Don’t be Afraid, God is with You 25 December 2019
The Baby Still Alive Giving us Courage
Reading: Luke 2:8-14
Today/tonight we gather to celebrate a birth. But why gather to celebrate a birth? After all it’s a birth a long time ago in an animal feeding trough. It is a birth to a poor unmarried couple, migrant parents. To be sure babies are born every day. In fact, during the time I’m going to speak to you 2,500 children will be born into our world, although hopefully none here in church. So what is it about this birth that makes it so important anyhow?
To answer that question we need to look back on our year. Many of us are suffering from from ‘disaster fatigue’. I know I am. Although it seems years ago it was only March when we faced the terrible news of 51 people gunned down here in the Deans Avenue mosque. In memory of those 51 we have since raised money to help 51 poor Afghans with micro grants to help them on their feet. But that isn’t the only disaster fatiguing us. Many of us are still struggling to get our lives back together after the earthquakes. But there’s good news. After a monumental effort of fundraising this will be our last midnight in the hall. Next year we’ll be in the church. There have been disasters on Whakaari/White Island and bushfires in Australia and you may have had your own disasters too.
But what could an obscure birth in a distant corner of the long dead Roman empire have to say to our disaster fatigue.
Well there is one emotion that stands out in Luke’s account of the birth of Jesus tonight/today and it is fear.
Mary is full of fear when the angel tells her she is to give birth. Joseph is fearful and initially wants to divorce Mary. The shepherds are fearful. Even the sages from the East are fearful. But to each of these people the message that God has is the same: “Do not be afraid, for I bring you news of great joy.”
But it’s one thing to read it and it is another to know this message right in the midst of a disaster.
On Christmas Eve in 1974 one of the worst cyclones in recorded history hit Darwin. Cyclone Tracy. David Keynes was to live through it and his brother asked him to record the event on his Walkman. Remember Walkmans?
His harrowing account released recently on ABC News remains chilling.
The recording begins while Tracy was still 27 kilometres away. Even that far away the winds were strong enough to bend trees right over until they broke in two.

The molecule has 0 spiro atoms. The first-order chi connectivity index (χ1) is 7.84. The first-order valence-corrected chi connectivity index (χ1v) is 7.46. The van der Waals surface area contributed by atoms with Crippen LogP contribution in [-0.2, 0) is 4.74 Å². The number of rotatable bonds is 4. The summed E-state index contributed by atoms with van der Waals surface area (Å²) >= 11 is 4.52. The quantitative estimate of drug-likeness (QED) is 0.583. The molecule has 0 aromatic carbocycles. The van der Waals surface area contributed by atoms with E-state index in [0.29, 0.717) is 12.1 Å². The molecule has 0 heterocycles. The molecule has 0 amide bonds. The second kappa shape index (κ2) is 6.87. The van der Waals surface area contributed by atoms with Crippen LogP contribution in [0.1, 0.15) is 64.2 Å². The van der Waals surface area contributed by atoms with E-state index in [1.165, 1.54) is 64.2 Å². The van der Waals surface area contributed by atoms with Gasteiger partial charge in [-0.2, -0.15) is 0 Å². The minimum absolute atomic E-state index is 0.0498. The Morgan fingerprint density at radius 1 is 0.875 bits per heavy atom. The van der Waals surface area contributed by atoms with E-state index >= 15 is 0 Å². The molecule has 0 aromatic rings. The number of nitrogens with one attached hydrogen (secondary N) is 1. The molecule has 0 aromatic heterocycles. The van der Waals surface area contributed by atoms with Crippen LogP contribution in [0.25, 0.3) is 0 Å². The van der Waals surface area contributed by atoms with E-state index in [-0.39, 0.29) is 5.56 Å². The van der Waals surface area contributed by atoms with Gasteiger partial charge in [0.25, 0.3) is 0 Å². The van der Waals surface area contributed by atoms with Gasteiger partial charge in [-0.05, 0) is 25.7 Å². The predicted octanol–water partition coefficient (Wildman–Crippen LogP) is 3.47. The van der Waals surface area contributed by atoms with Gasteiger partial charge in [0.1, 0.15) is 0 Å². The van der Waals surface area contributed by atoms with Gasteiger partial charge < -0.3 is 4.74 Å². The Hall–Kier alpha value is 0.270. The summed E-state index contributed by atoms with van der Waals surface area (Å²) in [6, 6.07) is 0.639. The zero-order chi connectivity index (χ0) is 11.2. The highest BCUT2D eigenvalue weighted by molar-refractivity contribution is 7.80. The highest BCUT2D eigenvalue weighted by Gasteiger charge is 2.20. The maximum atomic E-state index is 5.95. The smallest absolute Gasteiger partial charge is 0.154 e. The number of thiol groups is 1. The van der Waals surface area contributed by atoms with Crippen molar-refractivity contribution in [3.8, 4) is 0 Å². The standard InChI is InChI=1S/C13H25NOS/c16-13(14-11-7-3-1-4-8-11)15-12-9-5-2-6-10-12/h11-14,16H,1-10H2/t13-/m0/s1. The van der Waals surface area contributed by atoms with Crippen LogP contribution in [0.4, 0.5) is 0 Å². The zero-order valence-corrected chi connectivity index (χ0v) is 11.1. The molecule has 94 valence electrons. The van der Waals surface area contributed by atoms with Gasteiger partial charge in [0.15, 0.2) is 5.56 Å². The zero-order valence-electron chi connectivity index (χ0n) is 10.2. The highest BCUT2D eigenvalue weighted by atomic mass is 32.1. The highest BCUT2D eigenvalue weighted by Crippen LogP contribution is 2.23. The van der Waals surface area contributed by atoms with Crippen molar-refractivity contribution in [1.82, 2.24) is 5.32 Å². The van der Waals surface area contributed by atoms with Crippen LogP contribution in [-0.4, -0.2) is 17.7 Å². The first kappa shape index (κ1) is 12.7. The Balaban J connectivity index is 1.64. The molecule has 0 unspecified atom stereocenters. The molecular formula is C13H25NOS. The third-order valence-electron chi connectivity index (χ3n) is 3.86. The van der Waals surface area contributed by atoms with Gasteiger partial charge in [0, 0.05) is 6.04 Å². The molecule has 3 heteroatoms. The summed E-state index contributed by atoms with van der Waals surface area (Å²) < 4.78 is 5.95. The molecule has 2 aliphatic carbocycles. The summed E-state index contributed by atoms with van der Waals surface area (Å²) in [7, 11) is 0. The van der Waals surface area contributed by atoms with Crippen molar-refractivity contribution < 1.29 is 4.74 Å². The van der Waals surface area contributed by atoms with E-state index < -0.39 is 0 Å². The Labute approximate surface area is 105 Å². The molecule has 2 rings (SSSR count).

But worse was to come. David describes the sky turning orange at about 11:15pm.
With water coming in through his roof and his windows “like a waterfall,” he shouts: “The bloody house has been hit by stuff. “It is probably my car or something.”
With fear growing in his voice as the cyclone becomes stronger, “The walls are shaking, the floor is shaking. Everything is moving,” he said as the wind howled in the background.
“God knows what’s left out there. We have lost radio contact.”
He seeks refuge in the only part of his house still standing – the bathroom.
Hunger and thirst eventually set in but he described not being able to even drink water from his toilet because he had added cleaner to it.
At one point, above loud banging noises, Mr Keynes yelled: “Stop it, my God, there’s no roof.”
As he continued to record, everything went still, the eye of the storm was passing over. David cowering in the bathroom under a bedspread trying desperately to find solace sings the only song that can calm his fears.
Silent night, holy night!
Shepherds quake at the sight!
Glories stream from heaven afar;
Heavenly hosts sing Al-le-lu-ia!
Christ the Savior is born!
Christ the Savior is born!
Eventually the storm passed and David was left with nothing except his life. Then without anaesthetic stitched his own leg up … as you do!
We gather today/tonight not because disasters don’t happen (they most surely do), nor because we aren’t fearful or even anxious. We gather because in this birth of a baby, we find courage, courage to face our fears. Courage in a God who is with.
For Jesus grew up to proclaim and live God’s love like no other, and then he mysteriously rose again after his death.
This day/night gives us courage and hope because Jesus is alive with us still. In him God is with us now, not just long ago.
An unknown author writes of Jesus
If you look for me at Christmas,
you won’t need a special star;
I’m no longer just in Bethlehem,
I’m right here where you are.
You may not be aware of Me
amid the celebrations.
You’ll have to look beyond the stores
and all the decorations.
But if you take a moment
from your list of things to do,
and listen to your heart, you’ll find
I’m waiting there for you.
You’re the one I want to be with,
you’re the reason that I came,
and you’ll find Me in the stillness,
as I’m whispering your name.
Do not be afraid.